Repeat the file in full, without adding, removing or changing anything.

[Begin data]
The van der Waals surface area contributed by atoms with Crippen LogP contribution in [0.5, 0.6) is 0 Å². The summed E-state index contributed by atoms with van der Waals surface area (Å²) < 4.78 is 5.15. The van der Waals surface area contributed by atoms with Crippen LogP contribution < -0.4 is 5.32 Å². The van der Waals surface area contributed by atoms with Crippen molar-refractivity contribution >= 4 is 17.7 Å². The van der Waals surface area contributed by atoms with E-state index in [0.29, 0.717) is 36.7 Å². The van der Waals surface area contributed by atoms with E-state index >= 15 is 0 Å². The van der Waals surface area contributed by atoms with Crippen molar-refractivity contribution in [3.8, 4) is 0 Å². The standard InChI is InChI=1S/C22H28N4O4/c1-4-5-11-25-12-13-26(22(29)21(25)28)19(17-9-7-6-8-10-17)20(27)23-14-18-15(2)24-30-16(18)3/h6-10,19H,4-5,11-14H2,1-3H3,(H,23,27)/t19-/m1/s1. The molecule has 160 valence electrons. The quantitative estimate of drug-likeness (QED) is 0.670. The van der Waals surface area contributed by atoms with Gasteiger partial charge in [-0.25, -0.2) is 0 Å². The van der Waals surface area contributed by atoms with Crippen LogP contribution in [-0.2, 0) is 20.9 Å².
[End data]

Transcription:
The van der Waals surface area contributed by atoms with Crippen LogP contribution in [0.5, 0.6) is 0 Å². The summed E-state index contributed by atoms with van der Waals surface area (Å²) < 4.78 is 5.15. The van der Waals surface area contributed by atoms with Crippen LogP contribution < -0.4 is 5.32 Å². The van der Waals surface area contributed by atoms with Crippen molar-refractivity contribution >= 4 is 17.7 Å². The van der Waals surface area contributed by atoms with E-state index in [0.29, 0.717) is 36.7 Å². The van der Waals surface area contributed by atoms with E-state index >= 15 is 0 Å². The van der Waals surface area contributed by atoms with Crippen molar-refractivity contribution in [3.8, 4) is 0 Å². The standard InChI is InChI=1S/C22H28N4O4/c1-4-5-11-25-12-13-26(22(29)21(25)28)19(17-9-7-6-8-10-17)20(27)23-14-18-15(2)24-30-16(18)3/h6-10,19H,4-5,11-14H2,1-3H3,(H,23,27)/t19-/m1/s1. The molecule has 160 valence electrons. The quantitative estimate of drug-likeness (QED) is 0.670. The van der Waals surface area contributed by atoms with Gasteiger partial charge in [-0.25, -0.2) is 0 Å². The van der Waals surface area contributed by atoms with Crippen LogP contribution in [-0.2, 0) is 20.9 Å².